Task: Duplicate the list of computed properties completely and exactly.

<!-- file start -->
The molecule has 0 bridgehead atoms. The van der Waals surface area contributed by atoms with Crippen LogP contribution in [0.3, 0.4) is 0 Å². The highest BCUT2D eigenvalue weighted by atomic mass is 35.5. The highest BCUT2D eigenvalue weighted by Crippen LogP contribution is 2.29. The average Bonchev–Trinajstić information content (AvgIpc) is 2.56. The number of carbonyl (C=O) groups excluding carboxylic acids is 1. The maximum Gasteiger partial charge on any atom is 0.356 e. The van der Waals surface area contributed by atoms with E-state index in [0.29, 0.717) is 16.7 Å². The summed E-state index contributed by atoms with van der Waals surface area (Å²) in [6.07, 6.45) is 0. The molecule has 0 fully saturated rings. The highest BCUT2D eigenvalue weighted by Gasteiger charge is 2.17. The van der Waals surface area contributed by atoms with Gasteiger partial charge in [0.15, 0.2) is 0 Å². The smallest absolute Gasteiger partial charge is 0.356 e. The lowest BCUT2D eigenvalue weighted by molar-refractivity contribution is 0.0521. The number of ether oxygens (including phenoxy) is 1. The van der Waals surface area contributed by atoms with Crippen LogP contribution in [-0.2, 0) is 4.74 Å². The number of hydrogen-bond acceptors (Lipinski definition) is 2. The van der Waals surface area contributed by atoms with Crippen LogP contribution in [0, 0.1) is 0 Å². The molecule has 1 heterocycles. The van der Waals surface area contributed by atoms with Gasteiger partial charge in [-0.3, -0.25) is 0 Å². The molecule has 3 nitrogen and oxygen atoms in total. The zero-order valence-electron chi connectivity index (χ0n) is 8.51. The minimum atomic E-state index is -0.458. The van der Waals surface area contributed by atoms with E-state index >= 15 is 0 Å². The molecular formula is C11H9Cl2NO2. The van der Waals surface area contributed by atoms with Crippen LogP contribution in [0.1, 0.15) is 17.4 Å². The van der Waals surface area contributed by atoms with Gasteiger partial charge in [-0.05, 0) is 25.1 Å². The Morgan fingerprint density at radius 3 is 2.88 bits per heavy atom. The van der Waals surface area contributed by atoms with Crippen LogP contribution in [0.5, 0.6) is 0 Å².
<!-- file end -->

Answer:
The molecule has 0 bridgehead atoms. The van der Waals surface area contributed by atoms with Crippen LogP contribution in [0.3, 0.4) is 0 Å². The highest BCUT2D eigenvalue weighted by atomic mass is 35.5. The highest BCUT2D eigenvalue weighted by Crippen LogP contribution is 2.29. The average Bonchev–Trinajstić information content (AvgIpc) is 2.56. The number of carbonyl (C=O) groups excluding carboxylic acids is 1. The maximum Gasteiger partial charge on any atom is 0.356 e. The van der Waals surface area contributed by atoms with E-state index in [0.29, 0.717) is 16.7 Å². The summed E-state index contributed by atoms with van der Waals surface area (Å²) in [6.07, 6.45) is 0. The molecule has 0 fully saturated rings. The highest BCUT2D eigenvalue weighted by Gasteiger charge is 2.17. The van der Waals surface area contributed by atoms with Gasteiger partial charge in [0.15, 0.2) is 0 Å². The smallest absolute Gasteiger partial charge is 0.356 e. The lowest BCUT2D eigenvalue weighted by molar-refractivity contribution is 0.0521. The number of ether oxygens (including phenoxy) is 1. The van der Waals surface area contributed by atoms with Crippen LogP contribution in [-0.2, 0) is 4.74 Å². The number of hydrogen-bond acceptors (Lipinski definition) is 2. The van der Waals surface area contributed by atoms with Crippen LogP contribution in [0, 0.1) is 0 Å². The molecule has 1 heterocycles. The van der Waals surface area contributed by atoms with Gasteiger partial charge in [-0.3, -0.25) is 0 Å². The molecule has 3 nitrogen and oxygen atoms in total. The zero-order valence-electron chi connectivity index (χ0n) is 8.51. The minimum atomic E-state index is -0.458. The van der Waals surface area contributed by atoms with E-state index >= 15 is 0 Å². The molecular formula is C11H9Cl2NO2. The van der Waals surface area contributed by atoms with Crippen LogP contribution in [0.1, 0.15) is 17.4 Å². The van der Waals surface area contributed by atoms with Gasteiger partial charge in [-0.05, 0) is 25.1 Å². The Morgan fingerprint density at radius 3 is 2.88 bits per heavy atom. The van der Waals surface area contributed by atoms with Crippen LogP contribution in [0.5, 0.6) is 0 Å².